For real progress, fund the humanities

Illustration of a robotic hand and a human hand supporting the Earth, with depictions of STEM and humanities activities in the background
Yoonseo Lee/Staff

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An hour’s drive from Silicon Valley, UC Berkeley and its educational priorities continue to be impacted by the tech bubble’s emphasis on scientific and technological innovation. Students have responded to constant pressure to participate in this progress by seeking out STEM degrees that promise financial success while casting aside so-called frivolous pursuits in the humanities.

The cost of this emphasis on “marketability” — and an implicit denial of creativity, art and “soft” skills — will be catastrophic. Educational institutions and legislators alike must recognize the value of skills taught in the humanities, such as communication, writing and critical thinking, by supporting students in the humanities with the same vigor as those in STEM fields.

Recent initiatives, such as the Department of Defense’s commitment to fund STEM education, have encouraged educators to nurture an interest in STEM in young students. While these enterprises have sought to instill early curiosity in science and technology, that’s not the whole story. Government programs also have a vested interest in preparing students to function as participants in an increasingly tech-driven economy and to compete in a globalizing world.

In response to this implicit pressure, students have enrolled in STEM subjects at record-breaking rates, while enrollment in arts and humanities subjects is dropping. Over the last 10 years, the number of English majors declined by 22% and the number of history students by 45%. In stark contrast, there were 54% more mathematics graduates over the same period and 60% more graduated with engineering degrees.

This is not merely a trend in higher education. National initiatives such as those promoted by the Goddard School, a network of more than 500 preschools, have incorporated STEM education into their programs for children as young as 6 weeks old. As this trend continues, it seems possible that the next generation of UC Berkeley students will have commenced their STEM education as many as 15 years prior to entering the university’s doors.

At a time of increased political polarization, it is more important than ever to emphasize, rather than abandon, skills taught in humanities classes. History can often be a tool of political rhetoric, most potently seen in former president Donald Trump’s 1776 Commission, an ostensibly nationalist attempt to “restore patriotic education.” When this history is not subjected to intense and critical scrutiny in university classrooms, it is at risk of being forgotten or else rewritten by those who might seek to erase unfavorable episodes in our nation’s past.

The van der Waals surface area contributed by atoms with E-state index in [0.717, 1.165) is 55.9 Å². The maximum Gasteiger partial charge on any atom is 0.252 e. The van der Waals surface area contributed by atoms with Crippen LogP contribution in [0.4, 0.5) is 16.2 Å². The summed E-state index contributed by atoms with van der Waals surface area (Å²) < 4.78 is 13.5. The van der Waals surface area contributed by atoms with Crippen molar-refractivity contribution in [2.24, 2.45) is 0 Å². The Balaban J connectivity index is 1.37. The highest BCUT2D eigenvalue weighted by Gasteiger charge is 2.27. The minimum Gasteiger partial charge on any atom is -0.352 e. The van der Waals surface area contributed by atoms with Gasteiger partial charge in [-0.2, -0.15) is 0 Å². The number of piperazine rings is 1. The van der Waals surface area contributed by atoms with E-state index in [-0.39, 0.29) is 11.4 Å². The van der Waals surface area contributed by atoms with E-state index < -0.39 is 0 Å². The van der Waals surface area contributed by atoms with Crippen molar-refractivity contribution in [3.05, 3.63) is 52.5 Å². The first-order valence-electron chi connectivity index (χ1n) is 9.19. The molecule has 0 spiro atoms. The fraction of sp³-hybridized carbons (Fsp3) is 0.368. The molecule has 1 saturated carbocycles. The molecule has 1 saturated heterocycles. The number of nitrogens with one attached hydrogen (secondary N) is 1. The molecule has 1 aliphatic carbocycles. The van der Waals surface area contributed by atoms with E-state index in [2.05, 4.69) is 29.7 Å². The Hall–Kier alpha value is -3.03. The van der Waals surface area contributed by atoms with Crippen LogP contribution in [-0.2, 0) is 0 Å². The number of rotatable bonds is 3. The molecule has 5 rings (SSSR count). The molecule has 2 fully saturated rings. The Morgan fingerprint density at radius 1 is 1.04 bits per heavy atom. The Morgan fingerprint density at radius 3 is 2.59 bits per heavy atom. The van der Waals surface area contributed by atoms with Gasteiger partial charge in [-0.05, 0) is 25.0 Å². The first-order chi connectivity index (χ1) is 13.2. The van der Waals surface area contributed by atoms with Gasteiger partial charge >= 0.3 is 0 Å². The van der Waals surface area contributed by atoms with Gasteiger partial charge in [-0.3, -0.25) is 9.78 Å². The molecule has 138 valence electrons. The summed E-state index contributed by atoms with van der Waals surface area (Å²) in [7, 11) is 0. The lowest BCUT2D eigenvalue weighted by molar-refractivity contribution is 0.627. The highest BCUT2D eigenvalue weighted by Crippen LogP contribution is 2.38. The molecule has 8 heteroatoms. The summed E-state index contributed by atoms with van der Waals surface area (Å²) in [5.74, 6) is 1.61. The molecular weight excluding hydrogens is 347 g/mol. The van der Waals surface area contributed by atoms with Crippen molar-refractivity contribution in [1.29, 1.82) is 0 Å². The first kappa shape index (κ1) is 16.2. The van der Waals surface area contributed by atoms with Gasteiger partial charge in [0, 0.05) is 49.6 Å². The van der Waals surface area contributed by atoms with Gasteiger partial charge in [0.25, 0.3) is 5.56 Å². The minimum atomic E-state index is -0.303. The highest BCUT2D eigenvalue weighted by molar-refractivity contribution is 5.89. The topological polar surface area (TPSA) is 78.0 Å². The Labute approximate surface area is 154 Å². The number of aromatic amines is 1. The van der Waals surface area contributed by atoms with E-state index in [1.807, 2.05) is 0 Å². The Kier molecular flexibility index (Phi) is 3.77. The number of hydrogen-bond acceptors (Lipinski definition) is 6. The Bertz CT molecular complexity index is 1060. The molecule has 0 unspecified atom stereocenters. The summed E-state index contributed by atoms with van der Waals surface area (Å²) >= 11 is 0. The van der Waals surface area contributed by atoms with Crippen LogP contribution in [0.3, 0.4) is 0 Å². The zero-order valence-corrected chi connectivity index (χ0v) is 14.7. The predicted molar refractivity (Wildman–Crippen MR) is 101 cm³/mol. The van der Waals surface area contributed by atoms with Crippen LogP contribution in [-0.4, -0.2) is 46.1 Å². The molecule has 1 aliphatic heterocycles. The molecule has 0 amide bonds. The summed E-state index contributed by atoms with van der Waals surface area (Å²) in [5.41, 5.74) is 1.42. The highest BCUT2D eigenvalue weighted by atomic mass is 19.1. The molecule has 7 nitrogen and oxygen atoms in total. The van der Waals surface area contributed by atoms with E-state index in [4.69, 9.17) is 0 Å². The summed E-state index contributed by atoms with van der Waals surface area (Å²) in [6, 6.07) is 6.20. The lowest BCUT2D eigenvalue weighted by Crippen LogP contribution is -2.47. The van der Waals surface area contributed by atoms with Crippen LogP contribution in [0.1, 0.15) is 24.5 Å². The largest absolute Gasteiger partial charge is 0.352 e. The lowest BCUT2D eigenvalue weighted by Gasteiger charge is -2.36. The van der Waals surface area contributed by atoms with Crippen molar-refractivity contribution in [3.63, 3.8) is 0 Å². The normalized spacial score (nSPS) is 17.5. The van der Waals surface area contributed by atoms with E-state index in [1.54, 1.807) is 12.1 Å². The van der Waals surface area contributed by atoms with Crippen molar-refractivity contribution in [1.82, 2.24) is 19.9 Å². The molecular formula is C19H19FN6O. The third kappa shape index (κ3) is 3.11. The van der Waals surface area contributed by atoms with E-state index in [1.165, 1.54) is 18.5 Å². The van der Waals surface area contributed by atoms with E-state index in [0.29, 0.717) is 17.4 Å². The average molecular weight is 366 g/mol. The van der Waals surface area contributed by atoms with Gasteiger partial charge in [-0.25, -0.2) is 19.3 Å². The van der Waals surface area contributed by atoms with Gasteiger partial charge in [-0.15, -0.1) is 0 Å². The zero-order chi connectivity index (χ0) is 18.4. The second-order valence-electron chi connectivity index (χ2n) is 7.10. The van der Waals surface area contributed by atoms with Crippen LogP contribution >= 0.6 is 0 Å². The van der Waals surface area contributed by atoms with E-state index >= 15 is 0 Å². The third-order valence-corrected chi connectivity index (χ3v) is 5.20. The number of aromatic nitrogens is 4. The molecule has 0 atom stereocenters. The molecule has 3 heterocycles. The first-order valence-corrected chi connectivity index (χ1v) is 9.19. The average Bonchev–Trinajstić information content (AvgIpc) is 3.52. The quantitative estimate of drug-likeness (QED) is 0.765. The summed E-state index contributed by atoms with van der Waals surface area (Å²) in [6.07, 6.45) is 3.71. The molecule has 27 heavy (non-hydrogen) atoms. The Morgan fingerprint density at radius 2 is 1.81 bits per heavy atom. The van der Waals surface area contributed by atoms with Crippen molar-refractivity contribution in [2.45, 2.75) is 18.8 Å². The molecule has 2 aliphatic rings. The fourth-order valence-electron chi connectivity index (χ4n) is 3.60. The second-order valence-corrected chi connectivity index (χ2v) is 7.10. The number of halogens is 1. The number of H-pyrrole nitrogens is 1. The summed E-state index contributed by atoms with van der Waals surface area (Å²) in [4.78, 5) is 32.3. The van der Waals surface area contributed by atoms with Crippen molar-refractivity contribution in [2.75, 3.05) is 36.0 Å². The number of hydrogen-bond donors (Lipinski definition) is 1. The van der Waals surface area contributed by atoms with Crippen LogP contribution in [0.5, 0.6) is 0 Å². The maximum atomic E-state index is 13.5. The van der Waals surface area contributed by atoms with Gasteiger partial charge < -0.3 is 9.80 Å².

One of the most essential skills necessary to address political polarization is the ability to identify and combat misperceptions of opposing viewpoints. This kind of critical thinking is often developed through a strong background in subjects such as history, in which students are taught to use textual evidence and examine reasoning. If we continue to treat humanities and social sciences as dispensable, we will rob future generations of the ability to address the conflicts that have ravaged our national conscience.

In our current academic climate, the STEM-ification crisis will only continue. To mitigate this, educators at the elementary and high school levels must prioritize critical analysis, writing and other qualitative skills alongside math and science. According to a 2019 UCLA survey, the most common reason students chose to attend university was to attain a good job. The definition of a “good” job, however, is defined by the value society places on certain professions. At this moment, legislators and educators alike have chosen to define that value by one’s ability to crunch numbers.

Both former president Barack Obama’s and Trump’s administrations announced plans to increase funding for education in STEM. Simultaneously, test scores among high school students in civics and history, subjects essential for educated citizenship, are abysmally low. At a time when it is more crucial than ever for teenagers to learn how to recognize media bias and think analytically about social issues, these softer skills should not be overlooked in favor of STEM education. Legislators must delegate funding toward the humanities and social sciences at both the secondary and university levels with similar enthusiasm.

In a 2017 survey conducted by the University of Pennsylvania, more than a third of the adults surveyed did not know the rights enumerated in the First Amendment of the Constitution. If educators do not rigorously emphasize the importance of an education in politics, history and other qualitative subjects, the consequences will be disastrous. The next generation of Americans will not merely be unable to defend their rights, but they will also not know which rights are theirs to defend.

If we keep telling would-be J.D. Salingers and Hannah Arendts to choose high-paying careers over their passions, I fear a future devoid of art. If we continue to encourage students to choose the technical over the analytical, I fear a future where history’s mistakes are repeated.

Today, as we address the aftermath of the previous presidential administration, it’s necessary to reexamine our hyper-fixation on technological progress. To orient our country toward a truly progressive future, we must place monetary and legislative value on the skills required to achieve it.

Katherine Booska is a UC Berkeley sophomore studying history and political economy.